Q1 If the candidates for Governor in 2010 were Democrat Roy Barnes and Republican Casey Cagle, who would you vote for? If you would vote for the Democrat, Roy Barnes, press 1. If for the Republican, Casey Cagle, press 2. If you’re undecided, press 3. Barnes ............................................................ 43% Cagle .............................................................. 44% Undecided....................................................... 13%
Q2 If the candidates for Governor in 2010 were Democrat Roy Barnes and Republican John Oxendine, who would you vote for? If you would vote for the Democrat, Roy Barnes, press 1. If for the Republican, John Oxendine, press 2. If you’re undecided, press 3. Barnes................... 42% Oxendine............... 43% Undecided............. 15%
Folks who follow Georgia politics already knew that the 2010 race for Governor was wide open, and this poll just provides more evidence of that.
Lieutenant Governor Casey Cagle and Insurance Commissioner John Oxendine would each lead former Governor Roy Barnes by a point in a hypothetical 2010 match up. Oxendine would lead Congressman Jim Marshall by six points and Cagle would lead him by five points.
It's hard to decide whether this data provides good news for Barnes or not. On the one hand any time a Democrat is polling close in this Republican state it's a good thing for that individual. At the same time numbers at this stage are a function of name recognition more than anything else, and you might expect Barnes to have the lead in these hypothetical match ups by virtue of his higher profile from his previous tenure in the Governor's office.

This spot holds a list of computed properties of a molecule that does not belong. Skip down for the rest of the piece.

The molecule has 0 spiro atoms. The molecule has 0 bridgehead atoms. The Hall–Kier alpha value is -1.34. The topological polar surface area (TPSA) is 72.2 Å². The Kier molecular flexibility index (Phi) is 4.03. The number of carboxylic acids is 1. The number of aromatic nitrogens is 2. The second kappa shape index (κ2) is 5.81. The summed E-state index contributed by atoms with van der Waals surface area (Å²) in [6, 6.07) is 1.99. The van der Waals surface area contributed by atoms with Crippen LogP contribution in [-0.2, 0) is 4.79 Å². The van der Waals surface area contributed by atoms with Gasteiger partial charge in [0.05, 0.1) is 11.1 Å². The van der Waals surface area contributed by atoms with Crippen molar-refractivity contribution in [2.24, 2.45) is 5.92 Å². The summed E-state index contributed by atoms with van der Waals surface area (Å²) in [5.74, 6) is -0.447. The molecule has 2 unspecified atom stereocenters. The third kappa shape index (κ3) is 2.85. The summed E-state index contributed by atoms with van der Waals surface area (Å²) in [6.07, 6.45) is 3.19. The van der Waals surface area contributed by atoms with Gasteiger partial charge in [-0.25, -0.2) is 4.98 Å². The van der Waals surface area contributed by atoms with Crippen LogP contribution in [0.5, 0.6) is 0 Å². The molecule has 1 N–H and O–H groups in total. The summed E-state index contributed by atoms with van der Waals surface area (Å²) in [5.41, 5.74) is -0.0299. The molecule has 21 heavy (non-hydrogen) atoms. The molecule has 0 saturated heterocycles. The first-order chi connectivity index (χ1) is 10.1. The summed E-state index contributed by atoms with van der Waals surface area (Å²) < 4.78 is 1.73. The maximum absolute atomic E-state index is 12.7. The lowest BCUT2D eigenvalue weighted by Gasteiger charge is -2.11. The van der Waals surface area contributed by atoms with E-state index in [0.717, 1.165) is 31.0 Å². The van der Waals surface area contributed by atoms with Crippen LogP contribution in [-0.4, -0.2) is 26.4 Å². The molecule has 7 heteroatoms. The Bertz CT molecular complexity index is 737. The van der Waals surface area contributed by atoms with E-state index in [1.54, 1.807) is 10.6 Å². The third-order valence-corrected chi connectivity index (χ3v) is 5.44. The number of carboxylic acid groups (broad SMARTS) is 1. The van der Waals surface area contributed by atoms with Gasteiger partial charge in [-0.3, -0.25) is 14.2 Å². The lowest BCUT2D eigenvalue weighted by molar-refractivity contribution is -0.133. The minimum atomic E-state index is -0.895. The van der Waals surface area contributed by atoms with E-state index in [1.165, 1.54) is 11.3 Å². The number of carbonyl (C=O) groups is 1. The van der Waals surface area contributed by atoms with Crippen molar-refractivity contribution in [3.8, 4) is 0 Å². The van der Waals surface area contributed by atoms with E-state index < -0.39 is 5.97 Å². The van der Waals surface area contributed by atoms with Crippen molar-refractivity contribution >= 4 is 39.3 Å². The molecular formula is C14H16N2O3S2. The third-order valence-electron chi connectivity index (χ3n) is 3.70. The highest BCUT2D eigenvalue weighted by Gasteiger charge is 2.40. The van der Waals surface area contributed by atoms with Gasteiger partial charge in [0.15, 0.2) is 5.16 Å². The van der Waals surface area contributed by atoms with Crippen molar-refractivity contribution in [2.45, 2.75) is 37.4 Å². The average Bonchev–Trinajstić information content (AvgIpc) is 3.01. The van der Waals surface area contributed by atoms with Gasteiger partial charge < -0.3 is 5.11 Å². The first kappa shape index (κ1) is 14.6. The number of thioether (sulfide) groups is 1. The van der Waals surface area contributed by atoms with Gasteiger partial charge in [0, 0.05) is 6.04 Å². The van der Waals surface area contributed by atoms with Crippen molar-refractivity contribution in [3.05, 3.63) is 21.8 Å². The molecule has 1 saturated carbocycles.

The other preliminary conclusion you can make from this data is that there is no difference in general election viability between Cagle and Oxendine on the Republican side.
And of course we don't know who of these folks will really end up running and what other viable candidates might end up entering the fray over the course of 2009.
Topline results are below. Full results, including crosstabs, can be found here.
Q1 Do you approve or disapprove of Senator Johnny Isakson’s job performance? If you approve, press 1. If you disapprove, press 2. If you’re not sure, press 3. Approve................. 30% Disapprove............ 25% Not Sure................ 44%
Q2 If the candidates for US Senate in 2010 were Democrat Thurbert Baker and Republican Johnny Isakson, who would you vote for? If you would vote for the Democrat, Thurbert Baker, press 1. If for the Republican, Johnny Isakson, press 2. If you’re undecided, press 3. Baker .............................................................. 39% Isakson ........................................................... 45% Undecided....................................................... 16%
Thinking about the 2012 race for Governor in North Carolina and the 2014 race for Senate, it's really hard at this point to see who the Republicans are going to put up in those races.
Starting with the Senate race, think about the North Carolina GOP delegation in Congress. For one thing it's dwindling- they're down to five. And for the most part they're pretty darn old. The only one you can really see having any sort of political future is Patrick McHenry, but it's debatable how well he would hold up to the scrutiny of a statewide campaign. I think they're pretty much out.